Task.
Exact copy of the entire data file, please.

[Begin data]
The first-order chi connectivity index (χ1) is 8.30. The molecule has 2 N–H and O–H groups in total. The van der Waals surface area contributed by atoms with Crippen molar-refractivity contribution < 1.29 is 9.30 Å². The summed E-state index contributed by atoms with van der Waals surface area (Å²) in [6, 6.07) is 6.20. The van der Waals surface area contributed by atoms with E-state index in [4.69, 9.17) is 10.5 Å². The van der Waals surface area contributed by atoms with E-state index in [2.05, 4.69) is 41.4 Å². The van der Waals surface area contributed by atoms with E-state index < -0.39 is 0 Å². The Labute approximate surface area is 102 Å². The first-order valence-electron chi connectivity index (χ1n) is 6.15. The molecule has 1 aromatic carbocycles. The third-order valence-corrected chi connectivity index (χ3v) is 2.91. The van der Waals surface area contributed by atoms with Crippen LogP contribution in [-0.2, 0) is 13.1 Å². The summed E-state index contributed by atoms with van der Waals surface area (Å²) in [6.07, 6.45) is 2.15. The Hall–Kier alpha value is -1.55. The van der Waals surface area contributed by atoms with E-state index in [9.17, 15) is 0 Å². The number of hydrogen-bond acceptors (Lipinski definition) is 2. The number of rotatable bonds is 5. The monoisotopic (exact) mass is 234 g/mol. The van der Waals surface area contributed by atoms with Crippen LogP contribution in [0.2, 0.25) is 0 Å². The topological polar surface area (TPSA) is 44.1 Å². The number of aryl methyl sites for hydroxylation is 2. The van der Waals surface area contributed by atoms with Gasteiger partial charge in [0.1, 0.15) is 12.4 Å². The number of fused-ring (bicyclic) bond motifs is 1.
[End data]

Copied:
The first-order chi connectivity index (χ1) is 8.30. The molecule has 2 N–H and O–H groups in total. The van der Waals surface area contributed by atoms with Crippen molar-refractivity contribution < 1.29 is 9.30 Å². The summed E-state index contributed by atoms with van der Waals surface area (Å²) in [6, 6.07) is 6.20. The van der Waals surface area contributed by atoms with E-state index in [4.69, 9.17) is 10.5 Å². The van der Waals surface area contributed by atoms with E-state index in [2.05, 4.69) is 41.4 Å². The van der Waals surface area contributed by atoms with E-state index < -0.39 is 0 Å². The Labute approximate surface area is 102 Å². The first-order valence-electron chi connectivity index (χ1n) is 6.15. The molecule has 1 aromatic carbocycles. The third-order valence-corrected chi connectivity index (χ3v) is 2.91. The van der Waals surface area contributed by atoms with Crippen LogP contribution in [-0.2, 0) is 13.1 Å². The summed E-state index contributed by atoms with van der Waals surface area (Å²) in [6.07, 6.45) is 2.15. The Hall–Kier alpha value is -1.55. The van der Waals surface area contributed by atoms with E-state index in [9.17, 15) is 0 Å². The number of hydrogen-bond acceptors (Lipinski definition) is 2. The number of rotatable bonds is 5. The monoisotopic (exact) mass is 234 g/mol. The van der Waals surface area contributed by atoms with Crippen LogP contribution in [0.2, 0.25) is 0 Å². The topological polar surface area (TPSA) is 44.1 Å². The number of aryl methyl sites for hydroxylation is 2. The van der Waals surface area contributed by atoms with Gasteiger partial charge in [0.1, 0.15) is 12.4 Å². The number of fused-ring (bicyclic) bond motifs is 1.